Luxury properties face double hit in sales and leasing markets
Rents record sharpest fall since 2017
HONG KONG, 6 May 2020 – Hong Kong’s luxury residential properties face a double whammy from the weakening leasing and buying demand. It has led the capital values of luxury residential properties dropped by 8.6% from the peak in the second quarter of 2019, according to JLL’s Residential Market Monitor released today. Likewise, luxury rentals have fallen by 5.8%, the sharpest fall recorded within the same period since 2017.
Hong Kong’s social unrest and the COVID-19 outbreak have taken their toll on the city’s economic outlook. As market sentiment continues to weaken, more homeowners offer discounts to offload properties with a view to lock in profits or to reallocate capital.
On the other hand, the slowing leasing market is largely as a result of the falling number of expatriates. They are the key source of leasing demand notably for high-end properties. The decline in expat numbers can be explained by the relocations of expats back to home countries and the decreasing expat arrivals amid social tension in the second half of 2019 and the more recent global outbreak of COVID-19. In addition, shrinking housing budgets and the ongoing trend to switch from corporate lease to personal lease will continue to encourage tenants to opt for more economical options. The luxury rental demand has declined significantly. With challenges such as job losses and the prospect of a deeper recession, the local luxury property market is likely to face increasing pressure in the short run.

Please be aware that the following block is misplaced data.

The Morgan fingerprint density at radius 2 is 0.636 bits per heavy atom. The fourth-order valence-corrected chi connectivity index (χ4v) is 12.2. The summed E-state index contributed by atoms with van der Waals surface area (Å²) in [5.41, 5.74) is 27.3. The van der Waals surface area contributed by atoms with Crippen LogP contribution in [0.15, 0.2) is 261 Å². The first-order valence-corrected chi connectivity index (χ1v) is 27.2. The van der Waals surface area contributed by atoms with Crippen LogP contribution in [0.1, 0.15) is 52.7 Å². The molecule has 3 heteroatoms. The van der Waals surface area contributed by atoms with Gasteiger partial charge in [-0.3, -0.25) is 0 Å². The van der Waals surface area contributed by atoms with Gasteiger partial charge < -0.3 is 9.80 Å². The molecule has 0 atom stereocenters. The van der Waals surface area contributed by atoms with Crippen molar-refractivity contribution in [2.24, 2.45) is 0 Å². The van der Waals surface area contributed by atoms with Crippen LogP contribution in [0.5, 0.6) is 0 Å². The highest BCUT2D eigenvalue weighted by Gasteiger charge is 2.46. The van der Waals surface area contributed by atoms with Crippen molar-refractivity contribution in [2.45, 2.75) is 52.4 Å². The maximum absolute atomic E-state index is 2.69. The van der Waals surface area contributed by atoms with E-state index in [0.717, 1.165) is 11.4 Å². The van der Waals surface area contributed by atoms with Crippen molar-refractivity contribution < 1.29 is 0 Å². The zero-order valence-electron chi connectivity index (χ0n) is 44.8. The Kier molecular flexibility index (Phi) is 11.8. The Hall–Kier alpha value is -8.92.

Henry Mok, Senior Director of Capital Markets at JLL in Hong Kong, said: “The luxury residential market has always been more volatile. Buying and selling decisions generally depend on market sentiment. On the other hand, the mass market is driven by the supply and demand dynamics in Hong Kong. In light of this, it can be expected that the luxury market will be subject to more price and rental pressure than the mass market, particularly during this period of economic uncertainty.”
Nelson Wong, Head of Research at JLL in Greater China, said: “As the high-end residential sales market continues to slow down, we expect leasing stock to rise gradually, with some vendors switching from selling to leasing. Coupled with an increase in completions, luxury rental prices are likely to face increasing pressure over the short term.”
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